Photo/Peter James Zielinski
There's a certain bartender in Joe Iconis's hip new "rock 'n' roll spaghetti Western" Bloodsong of Love who neatly sums up the show. You see, this bartender only has one eye, and it's throwing off his depth perception and range of vision. But he's aware of what some might call his shortcomings, so he compensates by simply pouring whiskey until someone moves a shot glass in range; later, he doesn't so much as shoot someone as he flat out blows them away (blood splattering over a plastic-covered front row). Done out of necessity, it doesn't feel like overkill, which is how Iconis gets away with the majority of his over-the-top characters and dialogue. Moreover, such an exaggerated appearance--swagger, if you will--is deceiving. Iconis's music has range, mashing up harsh lyrics with sweet romances ("Covered in the blood of another/I wish it were yours") and high-pitched hilarity with dangerous words ("It's not the size of the dog in the fight/It's the size of the dick on the dog in the fight"). Yes, pardner, there's even sincerity in these here parts, too.
Fans of Tarantino and Vampire Cowboy Theater will feel perfectly at home with Bloodsong of Love, for like them, Iconis manages to create something that is both an homage and parody of the western genre ("Gonna find the bastard/get my woman back"). Our hero, The Musician (Eric William Morris) could come right out of Desperado, except that his guitar doesn't shoot bullets--it just plays literally killer music. His slapsticky sidekick Banana (Lance Rubin), on the other hand, follows the code of honor, but really nothing else: he does make for an excellent Panzo-like character, cowering in a corner with his tambourine during the fight scenes, or gyrating across the stage during the musical numbers like a life-sized puppet, every limb moving in a different direction. These two are well-met by the love interest, Santa Violetta (MK Lawson), who clarifies, in Iconis's self-aware style, that she's not the coy coquette. (A fishmonger's daughter who likes to wear angel wings, she says this bit while gutting a fish and showering in its viscera.) And of course, they're outdone by the villain, Lo Cocodrilo (the excellent Jeremy Morse), a rootin', kazoo-tootin' Man In Black who more than compensates for his squeaky voice by killing everyone around him. In a particularly witty scene, Cocodrilo warns his henchman to never enter without knocking three times--then tricks him into doing exactly that.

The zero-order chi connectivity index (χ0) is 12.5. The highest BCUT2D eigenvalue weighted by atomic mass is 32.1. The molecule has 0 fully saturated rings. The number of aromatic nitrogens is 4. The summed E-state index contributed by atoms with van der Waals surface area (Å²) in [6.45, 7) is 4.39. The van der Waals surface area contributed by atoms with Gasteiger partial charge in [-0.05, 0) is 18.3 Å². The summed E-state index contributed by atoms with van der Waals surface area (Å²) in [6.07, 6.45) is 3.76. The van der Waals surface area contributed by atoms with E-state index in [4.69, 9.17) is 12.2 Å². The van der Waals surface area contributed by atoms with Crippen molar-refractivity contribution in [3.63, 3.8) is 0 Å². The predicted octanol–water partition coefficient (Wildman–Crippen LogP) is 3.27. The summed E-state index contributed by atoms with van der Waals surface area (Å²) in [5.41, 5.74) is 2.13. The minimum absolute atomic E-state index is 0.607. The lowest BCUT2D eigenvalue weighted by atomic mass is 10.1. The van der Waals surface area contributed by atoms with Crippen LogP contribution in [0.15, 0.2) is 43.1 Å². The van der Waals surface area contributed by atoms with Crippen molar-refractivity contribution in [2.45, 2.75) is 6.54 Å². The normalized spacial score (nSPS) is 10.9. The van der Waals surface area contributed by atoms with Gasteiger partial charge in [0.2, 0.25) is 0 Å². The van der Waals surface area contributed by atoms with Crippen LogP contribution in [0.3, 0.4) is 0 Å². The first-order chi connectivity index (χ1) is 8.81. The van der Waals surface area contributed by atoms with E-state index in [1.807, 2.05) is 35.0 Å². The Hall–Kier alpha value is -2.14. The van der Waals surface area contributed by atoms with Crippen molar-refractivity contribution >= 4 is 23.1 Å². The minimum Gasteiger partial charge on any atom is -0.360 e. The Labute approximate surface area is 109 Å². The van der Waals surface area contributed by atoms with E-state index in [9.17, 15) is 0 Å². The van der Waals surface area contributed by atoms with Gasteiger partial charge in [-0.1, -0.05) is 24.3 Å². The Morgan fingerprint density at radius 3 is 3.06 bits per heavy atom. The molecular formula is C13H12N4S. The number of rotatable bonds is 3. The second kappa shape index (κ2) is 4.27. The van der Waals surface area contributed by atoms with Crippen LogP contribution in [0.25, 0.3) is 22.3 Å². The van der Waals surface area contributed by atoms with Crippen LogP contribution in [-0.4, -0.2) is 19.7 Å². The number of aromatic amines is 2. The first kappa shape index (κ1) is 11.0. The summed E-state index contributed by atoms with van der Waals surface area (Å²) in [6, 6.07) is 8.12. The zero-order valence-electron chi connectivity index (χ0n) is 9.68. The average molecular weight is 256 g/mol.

Bloodsong of Love goes for style over subtlety or substance, and these choices--along with the whip-cracking direction of John Simpkins--enhance the comedic effect of the show. A small treadmill buried in the stage allows our hero to do that Signature Walk that Westerns are known for; characters like Whore in Boots (Katrina Rose Dideriksen) are actually elevated beyond cliche through their devotion to their archetype. Even the Narrator acquits himself well, though you can tell Jason "SweetTooth" Williams gets more of a kick out of doubling as the more overtly comic characters in the play. After all, the telling of the story isn't the interesting part: it's the way in which the story is told. So bring on the blood, the songs, and the love; keep it simple and make it catchy. The only thing missing from this cartoon musical is Yosemite Sam, but to be fair, it has a dream sequence inspired by licking a bullfrog's ass, so let's trust that Iconis knows what he is doing.